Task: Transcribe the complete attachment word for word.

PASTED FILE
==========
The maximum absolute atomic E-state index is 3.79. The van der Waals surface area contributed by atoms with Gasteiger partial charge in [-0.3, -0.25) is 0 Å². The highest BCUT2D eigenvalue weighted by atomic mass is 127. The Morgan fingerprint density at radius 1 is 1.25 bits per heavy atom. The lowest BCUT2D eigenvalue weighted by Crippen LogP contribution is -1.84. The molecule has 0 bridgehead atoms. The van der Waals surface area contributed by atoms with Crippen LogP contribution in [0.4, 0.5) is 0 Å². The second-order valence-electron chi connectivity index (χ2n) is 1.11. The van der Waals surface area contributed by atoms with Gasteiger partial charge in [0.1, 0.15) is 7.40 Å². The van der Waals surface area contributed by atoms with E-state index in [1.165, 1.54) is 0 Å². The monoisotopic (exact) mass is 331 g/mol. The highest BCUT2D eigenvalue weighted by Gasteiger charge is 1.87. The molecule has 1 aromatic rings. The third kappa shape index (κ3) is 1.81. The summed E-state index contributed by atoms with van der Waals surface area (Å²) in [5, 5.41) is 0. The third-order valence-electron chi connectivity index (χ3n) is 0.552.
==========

The maximum absolute atomic E-state index is 3.79. The van der Waals surface area contributed by atoms with Gasteiger partial charge in [-0.3, -0.25) is 0 Å². The highest BCUT2D eigenvalue weighted by atomic mass is 127. The Morgan fingerprint density at radius 1 is 1.25 bits per heavy atom. The lowest BCUT2D eigenvalue weighted by Crippen LogP contribution is -1.84. The molecule has 0 bridgehead atoms. The van der Waals surface area contributed by atoms with Crippen LogP contribution in [0.4, 0.5) is 0 Å². The second-order valence-electron chi connectivity index (χ2n) is 1.11. The van der Waals surface area contributed by atoms with Gasteiger partial charge in [0.1, 0.15) is 7.40 Å². The van der Waals surface area contributed by atoms with E-state index in [1.165, 1.54) is 0 Å². The monoisotopic (exact) mass is 331 g/mol. The highest BCUT2D eigenvalue weighted by Gasteiger charge is 1.87. The molecule has 1 aromatic rings. The third kappa shape index (κ3) is 1.81. The summed E-state index contributed by atoms with van der Waals surface area (Å²) in [5, 5.41) is 0. The third-order valence-electron chi connectivity index (χ3n) is 0.552.